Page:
Today, our model for leadership is the Jewish carpenter named Joseph, adoptive father to the Jewish carpenter who is the Son of God, the King of Kings, the Savior of the world, the author and finisher of our faith.
It’s Christmastime, so Joseph and his God-given dreams are on our minds. In today’s wave of terrorism-induced anti-immigrant, anti-refugee phobia, we have occasion to recall that Joseph led his wife and newborn son to Egypt as refugees to escape the murderous genocidal schemes of a Middle Eastern dictator named Herod. Given the violent history of the Zealot insurgencies against the Greeks and Romans, would we have welcomed these suspicious visitors if we were in charge of Egypt’s borders?
We are also reminded by the coming of Epiphany that God also gave dreams to the Magi, aristocratic men who came to Palestine to worship Jesus as the King of Kings. Given their likely adherence to theologically suspect Eastern religions and astrology, would we have welcomed them into the faith? Or would we condemn them for their worship of false gods?
But let’s focus now on Joseph’s reaction to the news of his fiancée Mary’s pregnancy:
18 This is how the birth of Jesus the Messiah came about: His mother Mary was pledged to be married to Joseph, but before they came together, she was found to be pregnant through the Holy Spirit.
19 Because Joseph her husband was faithful to the law, and yet did not want to expose her to public disgrace, he had in mind to divorce her quietly. 20 But after he had considered this, an angel of the Lord appeared to him in a dream and said, “Joseph son of David, do not be afraid to take Mary home as your wife, because what is conceived in her is from the Holy Spirit. 21 She will give birth to a son, and you are to give him the name Jesus, because he will save his people from their sins.”
22 All this took place to fulfill what the Lord had said through the prophet: 23 “The virgin will conceive and give birth to a son, and they will call him Immanuel” (which means “God with us”).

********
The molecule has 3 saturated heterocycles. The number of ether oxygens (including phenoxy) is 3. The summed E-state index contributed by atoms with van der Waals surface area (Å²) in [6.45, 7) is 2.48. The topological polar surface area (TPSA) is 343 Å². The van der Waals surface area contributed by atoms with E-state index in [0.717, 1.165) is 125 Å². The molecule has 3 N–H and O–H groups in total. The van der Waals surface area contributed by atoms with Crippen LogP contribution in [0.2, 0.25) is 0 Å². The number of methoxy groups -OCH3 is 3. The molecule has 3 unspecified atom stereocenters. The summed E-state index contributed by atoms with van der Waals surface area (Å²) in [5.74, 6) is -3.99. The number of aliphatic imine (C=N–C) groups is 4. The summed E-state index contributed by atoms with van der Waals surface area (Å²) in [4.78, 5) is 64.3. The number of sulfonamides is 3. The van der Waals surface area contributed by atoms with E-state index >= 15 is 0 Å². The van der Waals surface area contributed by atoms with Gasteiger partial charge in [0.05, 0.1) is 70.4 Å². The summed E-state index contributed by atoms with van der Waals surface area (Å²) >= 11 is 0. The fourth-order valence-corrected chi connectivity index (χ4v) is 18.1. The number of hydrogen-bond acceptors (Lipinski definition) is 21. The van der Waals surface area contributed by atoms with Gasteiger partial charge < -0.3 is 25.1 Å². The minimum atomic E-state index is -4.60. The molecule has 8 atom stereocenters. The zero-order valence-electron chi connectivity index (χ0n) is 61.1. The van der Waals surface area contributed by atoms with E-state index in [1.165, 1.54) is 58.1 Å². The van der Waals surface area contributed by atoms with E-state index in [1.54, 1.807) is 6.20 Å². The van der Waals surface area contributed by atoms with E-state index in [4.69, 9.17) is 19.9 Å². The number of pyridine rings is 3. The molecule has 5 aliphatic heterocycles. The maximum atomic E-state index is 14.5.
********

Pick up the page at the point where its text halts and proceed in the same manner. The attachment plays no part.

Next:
24 When Joseph woke up, he did what the angel of the Lord had commanded him and took Mary home as his wife. But he did not consummate their marriage until she gave birth to a son. And he gave him the name Jesus. (Matthew 1:18-25 NIV)
Like many organizational leaders today, Joseph the Jewish carpenter was a good man committed to obeying the law, yet inclined to obey it discreetly to protect Mary as much as possible. These instincts are admirable and commend Joseph as a good man. But good wasn’t what God had in mind. Through his angelic messenger, God challenged Joseph not just to be good, but to take the scandal and the risk upon himself and to take full possession of Mary’s humiliation, despite his innocence.
Personnel protectionImagine Mary as an employee with a charge of misconduct against her. Contemporary executives and HR departments may handle her case in a conscientious, “best practice” way like Joseph would have done. It is as conciliatory and as discreet as can be—leaving a great deal of public ambiguity about whether the employee is actually guilty, and of what. We can agree that executives are just doing what they must, adhering to the best practices and obligations of modern employment policies, many of which are modern interpretations and applications of biblical principles of justice and mercy.
But while such “best practices” of public relations and personnel discipline are honorable and defensible, they are far from ideal. The angel called Joseph to something much more radical: the public embrace of the scandal and the radical protection of the apparently guilty party. I have previously reviewed research (see “Are you a leader or a predator?”) that shows managers earn trust by protecting their subordinates from external pressures, not by transferring pressures to employees.
May we exempt ourselves from Joseph’s difficult calling on the grounds that the birth of Jesus was an exceptional case, that God does not send angels to call the rest of us to bear the burden Joseph bore? Not if we assign any meaning to the preaching of Jesus: if the first shall be last, if we should go the extra mile, if we should turn the other cheek, if we should love our enemies, if we should seek first the Kingdom of God, how can we say we should not take on the scandals of others as our own?
We must take on the scandal of Christ’s birth and death as our own—why would we as Christian leaders refuse the much lighter burden of bearing our coworkers’ scandals?
As some readers may have intuited, this post is motivated—but only in part—by Wheaton College leadership’s treatment of tenured Professor Larycia Hawkins, placing her on involuntary administrative leave due to a theological controversy involving Islam. More on that specific scandal in the next post.
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